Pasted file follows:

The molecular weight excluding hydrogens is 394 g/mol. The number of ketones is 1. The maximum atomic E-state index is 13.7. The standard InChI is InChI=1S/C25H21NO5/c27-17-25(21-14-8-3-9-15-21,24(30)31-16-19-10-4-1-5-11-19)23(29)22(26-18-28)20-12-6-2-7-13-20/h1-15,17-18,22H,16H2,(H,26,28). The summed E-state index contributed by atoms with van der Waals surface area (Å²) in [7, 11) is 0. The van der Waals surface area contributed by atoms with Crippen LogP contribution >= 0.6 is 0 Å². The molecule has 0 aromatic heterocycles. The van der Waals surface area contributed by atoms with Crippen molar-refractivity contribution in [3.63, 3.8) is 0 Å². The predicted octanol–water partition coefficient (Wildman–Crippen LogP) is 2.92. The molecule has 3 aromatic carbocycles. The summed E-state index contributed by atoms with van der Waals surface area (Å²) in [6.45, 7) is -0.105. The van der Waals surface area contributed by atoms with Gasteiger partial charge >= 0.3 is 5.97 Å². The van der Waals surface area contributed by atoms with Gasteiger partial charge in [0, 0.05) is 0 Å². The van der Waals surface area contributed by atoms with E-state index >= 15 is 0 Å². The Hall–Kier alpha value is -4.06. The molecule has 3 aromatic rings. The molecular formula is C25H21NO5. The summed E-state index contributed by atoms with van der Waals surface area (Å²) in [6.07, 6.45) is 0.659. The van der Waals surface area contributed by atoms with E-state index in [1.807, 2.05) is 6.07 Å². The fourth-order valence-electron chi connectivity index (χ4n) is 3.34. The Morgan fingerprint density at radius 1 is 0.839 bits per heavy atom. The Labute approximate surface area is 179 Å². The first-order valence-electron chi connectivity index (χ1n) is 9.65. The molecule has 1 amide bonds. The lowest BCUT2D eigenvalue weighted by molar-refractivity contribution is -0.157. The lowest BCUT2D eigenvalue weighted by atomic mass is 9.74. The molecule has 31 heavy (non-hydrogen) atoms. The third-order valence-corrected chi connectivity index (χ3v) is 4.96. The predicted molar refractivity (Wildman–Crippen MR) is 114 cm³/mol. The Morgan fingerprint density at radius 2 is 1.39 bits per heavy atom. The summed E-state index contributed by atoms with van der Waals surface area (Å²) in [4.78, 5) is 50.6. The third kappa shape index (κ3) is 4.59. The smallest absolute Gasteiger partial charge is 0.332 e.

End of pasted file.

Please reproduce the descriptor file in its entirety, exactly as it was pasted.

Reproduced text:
The molecular weight excluding hydrogens is 394 g/mol. The number of ketones is 1. The maximum atomic E-state index is 13.7. The standard InChI is InChI=1S/C25H21NO5/c27-17-25(21-14-8-3-9-15-21,24(30)31-16-19-10-4-1-5-11-19)23(29)22(26-18-28)20-12-6-2-7-13-20/h1-15,17-18,22H,16H2,(H,26,28). The summed E-state index contributed by atoms with van der Waals surface area (Å²) in [7, 11) is 0. The van der Waals surface area contributed by atoms with Crippen LogP contribution >= 0.6 is 0 Å². The molecule has 0 aromatic heterocycles. The van der Waals surface area contributed by atoms with Crippen molar-refractivity contribution in [3.63, 3.8) is 0 Å². The predicted octanol–water partition coefficient (Wildman–Crippen LogP) is 2.92. The molecule has 3 aromatic carbocycles. The summed E-state index contributed by atoms with van der Waals surface area (Å²) in [6.45, 7) is -0.105. The van der Waals surface area contributed by atoms with Gasteiger partial charge >= 0.3 is 5.97 Å². The van der Waals surface area contributed by atoms with Gasteiger partial charge in [0, 0.05) is 0 Å². The van der Waals surface area contributed by atoms with E-state index >= 15 is 0 Å². The Hall–Kier alpha value is -4.06. The molecule has 3 aromatic rings. The molecular formula is C25H21NO5. The summed E-state index contributed by atoms with van der Waals surface area (Å²) in [6.07, 6.45) is 0.659. The van der Waals surface area contributed by atoms with E-state index in [1.807, 2.05) is 6.07 Å². The fourth-order valence-electron chi connectivity index (χ4n) is 3.34. The Morgan fingerprint density at radius 1 is 0.839 bits per heavy atom. The Labute approximate surface area is 179 Å². The first-order valence-electron chi connectivity index (χ1n) is 9.65. The molecule has 1 amide bonds. The lowest BCUT2D eigenvalue weighted by molar-refractivity contribution is -0.157. The lowest BCUT2D eigenvalue weighted by atomic mass is 9.74. The molecule has 31 heavy (non-hydrogen) atoms. The third-order valence-corrected chi connectivity index (χ3v) is 4.96. The predicted molar refractivity (Wildman–Crippen MR) is 114 cm³/mol. The Morgan fingerprint density at radius 2 is 1.39 bits per heavy atom. The summed E-state index contributed by atoms with van der Waals surface area (Å²) in [4.78, 5) is 50.6. The third kappa shape index (κ3) is 4.59. The smallest absolute Gasteiger partial charge is 0.332 e.